On 6to4 gateway and recommended MTU setting
otroan at employees.org
Thu Mar 11 15:44:10 CET 2010
>>> Hello list,
>>> was discussing best 6to4-relay interface MTU size with a friend and
>>> basically need more and wiser input.
>> If you have anything else, you are being silly.
>>> A working PMTUd will resolve MTU problems, both on underlying IPv4 node
>>> <-> 6to4-gateway, but this isn't the issue at the moment.
>> Not in this case. PMTUd will resolve MTU problems on the layer that it
>> is running, thus IPv6. But that won't affect the IPv4 layer. Remember,
>> you are tunneling, thus both rules for IPv4 and IPv6 apply.
>> The better question is actually: why bother with 6to4?
>> Yes, it is a nice quick deployment strategy, but for anything long term,
>> go native... (or at least native addresses using 6rd or something).
> You know this not very easy is most of the situation. Let's suppose there are student and professors who are using IPv6 at the universities. They are using their own machines (laptops) to access IPv6 services, and they are getting to used some services in IPv6.
> But while they are at home they are using some broadband services (e.g. xDSL, cable, 3G-mobile etc.), where in most of cases no IPv6 service (and unfortunately no plan for it from telcos). How to access IPv6 service without IPv6 address:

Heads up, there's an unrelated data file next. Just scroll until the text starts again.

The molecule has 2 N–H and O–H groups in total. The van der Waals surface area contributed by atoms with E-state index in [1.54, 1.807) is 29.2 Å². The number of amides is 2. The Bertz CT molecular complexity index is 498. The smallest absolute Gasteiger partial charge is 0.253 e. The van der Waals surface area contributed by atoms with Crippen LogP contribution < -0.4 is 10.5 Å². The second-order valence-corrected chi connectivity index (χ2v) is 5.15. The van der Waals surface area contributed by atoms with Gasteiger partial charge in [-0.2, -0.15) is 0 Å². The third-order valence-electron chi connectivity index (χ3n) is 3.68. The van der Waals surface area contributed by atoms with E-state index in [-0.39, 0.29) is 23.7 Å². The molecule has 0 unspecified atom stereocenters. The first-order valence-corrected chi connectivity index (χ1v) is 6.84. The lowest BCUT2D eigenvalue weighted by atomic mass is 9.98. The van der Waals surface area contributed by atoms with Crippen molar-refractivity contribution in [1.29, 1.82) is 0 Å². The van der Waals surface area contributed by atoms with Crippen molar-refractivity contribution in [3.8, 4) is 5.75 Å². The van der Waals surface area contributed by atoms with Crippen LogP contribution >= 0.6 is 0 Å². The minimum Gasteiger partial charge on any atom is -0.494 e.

> - use 6to4 since good number of soho routers has some form of 6to4 support.
> - user teredo if the host system support it.
> The research network is providing 6to4 relay and/or teredo relay announced via local IXs....
> The tunnel broker might be another option.....
my assertions would be that unless IPv6 is supported in the network you connect to, you should not bother. and in fact do more damage to IPv6 deployment than good. by providing 'broken' IPv6 hosts, prohibiting content providers from enabling IPv6 on their services, and end users to disable IPv6.
(and no it is not scientific, and I'm sure you could make google trends show anything you want, but it is quite funny even so). ;-)
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